In 1867, a plan was put into place to spring him from jail, and get him on a boat to safety. A Mardi Gras celebration was planned in front of the jail, and most of the guards were bribed to look the other way.
Their plan worked up to the very moment that Parkman was about to get on the paddle boat when a guard who wasn’t bribed saw him. Instead of just stopping him physically, this dolt took a shot at him.
Parkman was either hit by the bullet, fell into the water and drowned, or panicked and jumped into the water, where he got caught in the boat’s paddles and drowned.
Mrs. Parkman and the daughters stayed at Sturdivant Hall as long as they could manage the financial hardship, but were forced to sell it at auction in 1870, for a mere $12,500 to a well-known Selma merchant, Emile Gilman and his family.
The Gilman family and their descendants made this fabulous townhouse their forever home, and owned it until 1957, when Mrs. Augusta Gillman Bibb and Mrs. Adolph Gillman Russell sold the Gilman family home to the city of Selma for $75,000.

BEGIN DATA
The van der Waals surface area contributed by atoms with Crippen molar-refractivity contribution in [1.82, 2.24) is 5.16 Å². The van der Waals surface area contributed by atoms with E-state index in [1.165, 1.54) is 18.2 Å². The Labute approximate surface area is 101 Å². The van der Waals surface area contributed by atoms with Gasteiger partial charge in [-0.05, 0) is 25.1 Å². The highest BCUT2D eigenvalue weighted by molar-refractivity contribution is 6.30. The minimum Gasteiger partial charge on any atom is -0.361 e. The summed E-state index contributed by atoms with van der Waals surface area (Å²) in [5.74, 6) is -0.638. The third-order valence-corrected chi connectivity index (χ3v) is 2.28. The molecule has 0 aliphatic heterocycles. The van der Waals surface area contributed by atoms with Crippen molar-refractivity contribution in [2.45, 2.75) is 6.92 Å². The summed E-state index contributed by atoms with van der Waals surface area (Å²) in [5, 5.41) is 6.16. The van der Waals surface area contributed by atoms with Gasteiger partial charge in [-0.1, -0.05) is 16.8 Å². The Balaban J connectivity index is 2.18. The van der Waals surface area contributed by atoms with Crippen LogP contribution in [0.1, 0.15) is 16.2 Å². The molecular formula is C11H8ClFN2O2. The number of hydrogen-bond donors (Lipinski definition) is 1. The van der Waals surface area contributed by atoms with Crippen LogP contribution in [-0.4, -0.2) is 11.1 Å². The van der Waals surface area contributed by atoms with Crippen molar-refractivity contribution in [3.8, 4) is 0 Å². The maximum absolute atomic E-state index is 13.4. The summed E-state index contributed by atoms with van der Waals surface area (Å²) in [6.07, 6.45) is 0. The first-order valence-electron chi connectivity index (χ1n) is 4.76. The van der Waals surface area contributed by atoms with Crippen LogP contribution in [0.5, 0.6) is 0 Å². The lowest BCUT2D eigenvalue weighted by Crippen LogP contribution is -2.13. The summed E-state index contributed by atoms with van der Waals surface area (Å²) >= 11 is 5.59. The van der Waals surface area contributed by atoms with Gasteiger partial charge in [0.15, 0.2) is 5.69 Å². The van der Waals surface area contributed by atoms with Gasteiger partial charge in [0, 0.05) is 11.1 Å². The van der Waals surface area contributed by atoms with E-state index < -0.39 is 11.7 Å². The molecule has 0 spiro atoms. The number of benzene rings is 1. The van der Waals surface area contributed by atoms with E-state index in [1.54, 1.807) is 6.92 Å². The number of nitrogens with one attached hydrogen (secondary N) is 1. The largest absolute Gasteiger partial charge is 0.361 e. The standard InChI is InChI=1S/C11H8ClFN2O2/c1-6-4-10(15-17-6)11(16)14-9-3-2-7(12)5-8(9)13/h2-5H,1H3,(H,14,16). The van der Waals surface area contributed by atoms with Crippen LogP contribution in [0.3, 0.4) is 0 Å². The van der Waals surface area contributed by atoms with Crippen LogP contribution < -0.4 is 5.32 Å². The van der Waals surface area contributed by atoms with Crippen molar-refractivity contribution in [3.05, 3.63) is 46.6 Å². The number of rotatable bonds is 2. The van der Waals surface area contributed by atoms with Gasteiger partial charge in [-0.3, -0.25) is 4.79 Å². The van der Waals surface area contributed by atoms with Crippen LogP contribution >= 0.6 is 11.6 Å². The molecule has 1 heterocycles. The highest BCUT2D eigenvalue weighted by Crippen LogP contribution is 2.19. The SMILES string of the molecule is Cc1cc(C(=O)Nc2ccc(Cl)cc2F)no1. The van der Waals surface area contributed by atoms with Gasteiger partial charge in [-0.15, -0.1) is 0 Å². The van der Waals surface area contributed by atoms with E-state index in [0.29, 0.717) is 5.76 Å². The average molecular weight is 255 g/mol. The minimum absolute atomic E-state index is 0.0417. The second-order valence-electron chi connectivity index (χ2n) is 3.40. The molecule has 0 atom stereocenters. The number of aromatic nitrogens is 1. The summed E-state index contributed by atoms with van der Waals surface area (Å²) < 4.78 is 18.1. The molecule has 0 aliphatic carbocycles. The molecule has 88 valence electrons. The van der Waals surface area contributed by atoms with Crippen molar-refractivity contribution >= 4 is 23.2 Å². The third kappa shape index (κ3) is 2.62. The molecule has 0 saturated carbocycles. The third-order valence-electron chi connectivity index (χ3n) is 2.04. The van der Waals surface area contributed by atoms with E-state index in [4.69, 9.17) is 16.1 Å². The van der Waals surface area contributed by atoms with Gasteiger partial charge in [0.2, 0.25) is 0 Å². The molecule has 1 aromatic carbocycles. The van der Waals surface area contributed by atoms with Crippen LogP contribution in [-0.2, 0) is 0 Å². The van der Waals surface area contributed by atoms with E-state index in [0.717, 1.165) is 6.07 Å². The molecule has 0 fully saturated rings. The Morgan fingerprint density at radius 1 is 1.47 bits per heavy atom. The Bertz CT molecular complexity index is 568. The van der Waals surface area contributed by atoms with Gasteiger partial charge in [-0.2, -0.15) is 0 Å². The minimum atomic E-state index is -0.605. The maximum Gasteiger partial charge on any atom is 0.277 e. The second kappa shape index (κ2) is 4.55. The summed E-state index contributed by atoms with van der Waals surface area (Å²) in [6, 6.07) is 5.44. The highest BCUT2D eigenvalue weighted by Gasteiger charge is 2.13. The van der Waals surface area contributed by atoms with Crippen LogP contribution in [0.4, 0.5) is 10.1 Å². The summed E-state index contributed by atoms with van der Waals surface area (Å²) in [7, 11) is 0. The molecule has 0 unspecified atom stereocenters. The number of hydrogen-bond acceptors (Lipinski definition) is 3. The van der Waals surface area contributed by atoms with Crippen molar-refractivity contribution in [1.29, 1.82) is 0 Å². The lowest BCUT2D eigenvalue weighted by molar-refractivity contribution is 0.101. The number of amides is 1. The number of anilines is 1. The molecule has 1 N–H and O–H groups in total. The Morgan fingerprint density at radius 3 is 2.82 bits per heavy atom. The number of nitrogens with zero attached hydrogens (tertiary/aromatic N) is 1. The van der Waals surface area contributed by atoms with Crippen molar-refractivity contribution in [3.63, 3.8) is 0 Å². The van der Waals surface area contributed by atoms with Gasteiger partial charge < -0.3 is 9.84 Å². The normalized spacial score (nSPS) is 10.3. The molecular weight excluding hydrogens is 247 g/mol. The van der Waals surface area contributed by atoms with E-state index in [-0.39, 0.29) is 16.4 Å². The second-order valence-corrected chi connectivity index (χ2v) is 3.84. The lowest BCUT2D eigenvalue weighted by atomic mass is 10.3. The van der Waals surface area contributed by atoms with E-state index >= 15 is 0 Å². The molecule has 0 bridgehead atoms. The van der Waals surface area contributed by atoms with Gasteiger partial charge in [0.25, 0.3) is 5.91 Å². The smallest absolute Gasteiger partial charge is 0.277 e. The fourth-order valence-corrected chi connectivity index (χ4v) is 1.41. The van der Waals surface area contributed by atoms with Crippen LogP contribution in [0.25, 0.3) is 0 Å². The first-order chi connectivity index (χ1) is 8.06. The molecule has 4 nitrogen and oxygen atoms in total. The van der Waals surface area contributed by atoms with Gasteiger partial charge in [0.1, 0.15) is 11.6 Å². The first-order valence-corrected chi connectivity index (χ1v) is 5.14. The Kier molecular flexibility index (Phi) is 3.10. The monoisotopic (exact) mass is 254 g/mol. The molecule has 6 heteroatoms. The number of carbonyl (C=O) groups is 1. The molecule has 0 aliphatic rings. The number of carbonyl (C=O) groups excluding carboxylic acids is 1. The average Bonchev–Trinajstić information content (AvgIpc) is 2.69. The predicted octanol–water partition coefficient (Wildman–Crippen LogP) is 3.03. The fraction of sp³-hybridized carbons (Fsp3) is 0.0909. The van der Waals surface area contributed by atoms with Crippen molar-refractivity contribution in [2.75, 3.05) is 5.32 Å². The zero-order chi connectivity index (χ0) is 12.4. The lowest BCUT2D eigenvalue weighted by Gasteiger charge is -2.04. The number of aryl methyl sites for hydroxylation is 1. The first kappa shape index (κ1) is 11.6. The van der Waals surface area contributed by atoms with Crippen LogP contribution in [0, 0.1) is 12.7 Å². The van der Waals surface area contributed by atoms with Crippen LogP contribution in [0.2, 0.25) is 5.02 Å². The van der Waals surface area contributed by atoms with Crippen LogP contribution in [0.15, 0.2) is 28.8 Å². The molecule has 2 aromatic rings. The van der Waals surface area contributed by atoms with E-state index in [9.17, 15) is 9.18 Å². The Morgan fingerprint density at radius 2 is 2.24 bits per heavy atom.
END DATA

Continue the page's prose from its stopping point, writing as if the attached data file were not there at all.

I wonder how this property got its name?
$50,000 of the money used to buy the property came from the estate of Robert Daniel Sturdivant, with the stipulation that the townhouse and its grounds be turned into a museum.
Though it is officially known as the Watt, Parkman and Gilman Townhouse, it is widely called Sturdivant Hall after its benefactor, who allowed it to be restored and made into a historic museum to be enjoyed by many! It is run by the Sturdivant Museum Association, who maintain the property and keep it looking its best which pleases its residing spectral residents.
HISTORY OF MANIFESTATIONS
When people are accused of something that they didn’t do, and die before they can clear their names, their spirits may hang on trying to accomplish it, and are not able to rest until they do.
T’Freres Bed and Breakfast, LA (The spirit of Amélie Comeaux is still upset that her death was ruled a suicide by the Catholic Church and not murder or an accident. Her remains were buried outside the cemetery and not with her husband and son. She wants her name cleared before she can pass over, though that isn’t likely to happen).